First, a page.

“I told Zarella,” DiGiovanni told me, “we could acquire the Hummer brand from AM General (maker of actual Hummer H1 military vehicles that would later become world famous in the Iraq and Afghanistan wars) and have the struggling Indiana maker assemble the consumer Hummer for GM.”

Zarella gave DiGiovanni the go-ahead to pursue a deal with AM General. By mid-1999, GM and AM General had a handshake deal. A formal contract was signed at year’s end and then in January 2000, GM displayed a prototype of the future H2 at the Detroit Auto Show.

When the H2 arrived for sale in 2002, it was in fact a beefed-up Chevrolet Tahoe SUV with a taller stance, more protection for the lower body and wheel-well moldings, beefy underbody skid plates and monstrous front-end brush guards. It was a Tahoe with more muscle and a mean scowl. In my testing at GM General headquarters in Indiana, I learned it was an off-roading beast with comfy seats and robust air conditioning.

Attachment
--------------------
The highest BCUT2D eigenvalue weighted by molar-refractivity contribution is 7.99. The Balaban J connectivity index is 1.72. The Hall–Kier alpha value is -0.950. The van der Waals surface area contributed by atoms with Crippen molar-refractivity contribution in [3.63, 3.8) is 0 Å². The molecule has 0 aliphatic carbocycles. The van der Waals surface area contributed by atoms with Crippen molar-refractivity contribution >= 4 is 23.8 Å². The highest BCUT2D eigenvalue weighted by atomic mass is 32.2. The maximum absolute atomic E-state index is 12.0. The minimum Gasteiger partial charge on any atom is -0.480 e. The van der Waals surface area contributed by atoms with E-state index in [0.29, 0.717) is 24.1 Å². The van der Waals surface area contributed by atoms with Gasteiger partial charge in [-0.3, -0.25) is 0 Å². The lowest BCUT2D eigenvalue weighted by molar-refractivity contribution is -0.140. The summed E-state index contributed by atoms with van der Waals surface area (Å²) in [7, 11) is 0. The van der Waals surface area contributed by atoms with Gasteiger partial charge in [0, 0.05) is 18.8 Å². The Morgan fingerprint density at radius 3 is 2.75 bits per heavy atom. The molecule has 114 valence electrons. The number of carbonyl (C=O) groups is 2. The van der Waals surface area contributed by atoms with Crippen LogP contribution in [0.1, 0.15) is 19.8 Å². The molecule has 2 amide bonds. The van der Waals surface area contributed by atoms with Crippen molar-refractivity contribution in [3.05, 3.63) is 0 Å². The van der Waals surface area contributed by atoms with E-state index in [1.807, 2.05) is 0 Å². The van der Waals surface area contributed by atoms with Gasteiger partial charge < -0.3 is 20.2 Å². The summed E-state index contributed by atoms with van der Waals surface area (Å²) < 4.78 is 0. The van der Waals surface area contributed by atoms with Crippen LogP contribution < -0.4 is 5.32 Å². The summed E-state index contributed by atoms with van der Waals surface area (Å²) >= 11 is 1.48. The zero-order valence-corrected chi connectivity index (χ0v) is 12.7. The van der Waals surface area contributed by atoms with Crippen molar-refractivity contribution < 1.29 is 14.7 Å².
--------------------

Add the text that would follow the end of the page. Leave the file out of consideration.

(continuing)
DiGiovanni, meanwhile, had been promoted from his research job; he was given the keys to the new Hummer brand, as general manager. The H2 was an immediate sensation, boosted by the militaristic fervor triggered by the horrific Twin Tower attack on September 11, 2001.

Naturally, GM’s marketing types celebrated Hummer as a symbol of American strength and bravado, the ride for the alpha male. Critics, as noted, called Hummer military porn and a rolling symbol of the worst kind of American excess.

Hummer EV stats.